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    Gloucester Road

    Bristol BS7 8

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    • Photo of Rachel W.
      Rachel W.
      Bristol
      133
      1013
      1466
      16 May 2010

      Gloucester Road is my favourite street in Bristol, particularly because I include Stokes Croft and Cheltenham Road in with it as well - one road leads into the next, so I figure what the hell. Reputed to be the home of the longest stretch of independent shops in Europe, this two mile plus road offers an awful lot to so very many. It's cosmopolitan and it's cool, riddled with graffiti and just a little bit decadent. It harbours the vast majority of Bristol's most creatively active individuals and groups.
      It's not as grand as some of the more famous shopping streets in Bristol, but what it lacks in notoriety it makes up for in liveliness and heart. This is where the passionate people and free-thinkers like to hang out.

      There's plenty of cafes to visit during the day and some great pubs and music venues to frequent at night. The quality of what is on offer is usually pretty high. I'd trade ten Whiteladies Roads for one Gloucester Road, and if they attempt to gentrify Stokes Croft, I might just have to leave town.

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    • Photo of Maddie Y.
      Maddie Y.
      Bristol
      25
      165
      209
      29 May 2010

      This very long, wiggly, busy street in North Bristol is one of the most interesting and most useful shopping districts in the city. If you're visiting Bristol and wondering where the best shops are, it's worth setting aside a day or afternoon to tackle this whole street, because it's a seemingly endless stretch of great clothes shops, cafes, charity shops, bars, organic foodshops, and everything else in between. Of course, if you're lucky enough to be a local, you'll gradually use each and every shop along Gloucester Road just by virtue of having it on your doorstep.

      That's what I mean by it being a useful shopping district: it's not just market-style shopping that you can do here; it's also "ordinary" high street shopping, because there's a Post Office, a Boots, a Somerfield, a Tesco, and several pound shops. It's not stuck up, Gloucester Road, and manages to accommodate the more arty, vintage and organic shops as well as providing the basics.

      Shop highlights for me from Gloucester Road are The Breadstore (and you can probably guess what they sell there), the large second hand bookshop Books For Amnesty, Shanti Fabrics, which sells all sorts of lovely ethnic throws and cushion covers, and Scoopaway, where you can happily lose an hour just deciding which of the lovely dried fruits, seeds and nuts you want to scoop up and take home.

      As for somewhere to relax, drink or eat, you have umpteen options on this road. My recommendations are, for Spanish roadside bar-style refreshments, Cafe Delight, and for upmarket stylish gastro-pub fare, Robin Hood's Retreat. Good for drinking: the Price of Wales pub.

      One niggle about Gloucester Road: trying to get across it is infuriating, and quite dangerous, as there just aren't enough pedestrian crossings and the road is wiggly so cars tend to fly around corners just as you start crossing. Best avoid crossing altogether by going all the way up one side of the road seeing all the shops there, then going all the way back down the other!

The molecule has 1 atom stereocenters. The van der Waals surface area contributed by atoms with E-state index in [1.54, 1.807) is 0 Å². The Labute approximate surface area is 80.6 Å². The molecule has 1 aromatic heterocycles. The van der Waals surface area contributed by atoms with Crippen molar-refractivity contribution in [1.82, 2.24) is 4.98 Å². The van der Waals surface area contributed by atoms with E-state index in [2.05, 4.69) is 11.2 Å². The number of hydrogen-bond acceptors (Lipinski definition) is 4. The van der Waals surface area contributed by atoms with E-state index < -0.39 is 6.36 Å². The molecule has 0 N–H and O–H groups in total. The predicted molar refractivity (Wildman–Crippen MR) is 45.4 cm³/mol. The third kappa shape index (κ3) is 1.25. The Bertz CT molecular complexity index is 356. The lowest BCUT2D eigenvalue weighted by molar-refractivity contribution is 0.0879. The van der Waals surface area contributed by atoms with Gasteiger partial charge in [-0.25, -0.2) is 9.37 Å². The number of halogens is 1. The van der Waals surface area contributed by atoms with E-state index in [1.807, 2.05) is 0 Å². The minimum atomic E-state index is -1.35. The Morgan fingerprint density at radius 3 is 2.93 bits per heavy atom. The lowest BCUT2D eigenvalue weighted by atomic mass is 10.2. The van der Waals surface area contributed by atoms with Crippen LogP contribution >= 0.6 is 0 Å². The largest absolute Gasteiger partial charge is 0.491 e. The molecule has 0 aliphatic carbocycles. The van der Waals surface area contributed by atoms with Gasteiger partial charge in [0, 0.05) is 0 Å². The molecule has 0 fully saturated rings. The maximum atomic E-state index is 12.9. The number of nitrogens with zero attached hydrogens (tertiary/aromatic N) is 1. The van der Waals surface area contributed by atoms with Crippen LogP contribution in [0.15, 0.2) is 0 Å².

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    • Photo of Rowena R.
      Rowena R.
      Bristol
      8
      640
      624
      8 May 2010
      First to Review

      I love Gloucester Road.

      It was one of the first streets I really discovered when I moved to Bristol, I have been told that Gloucester Road has one of the largest numbers of independent shops on one street in the UK. Now, I'm not sure how reliable that is, but I can partly believe it purely because it's so long! Starting at The Archers and going well beyond Bristol Rovers football ground there are certainly a lot of shops, and the large majority of them are independent ones.

      I can't recommend Gloucester Road enough, perfect for breakfast, lunch or dinner and everything in between. The vibe is very different from Park Street or Clifton, a little bit of rough charm seeps into you here. There are plenty of nice pubs and bars too, too many to really recommend one or two above the rest.

      If you haven't explored here - go! now!

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    • Photo of Laura W.
      Laura W.
      Bristol
      25
      354
      318
      28 May 2010

      The most common advice for younger folk moving to Bristol for the first time, about where to live, will undoubtedly include the words "Whiteladies Road". It is the obvious choice if you want a vibrant area full or shops, bars and restaurants with easy links to town and decent green spaces. However, having spent my first couple of years living there I can categorically say that Gloucester Road trumps it tenfold. Gloucester Road's pubs are much less 'booze Britain' and more of a laid back affair. You won't have to step over piles of chunder to get into the bars here. And you won't find any big chain restaurants here but a whole host of enticing world food places. There are so many independent shops it makes you wonder why you ever need to go to a shopping centre again. Gloucester Road is an amazing place for people spotting. Where Whiteladies Road will merely throw up a load of Pixie Lott wannabes, Gloucester Road is home to the coolest and most interesting styles I've seen in this fair city.

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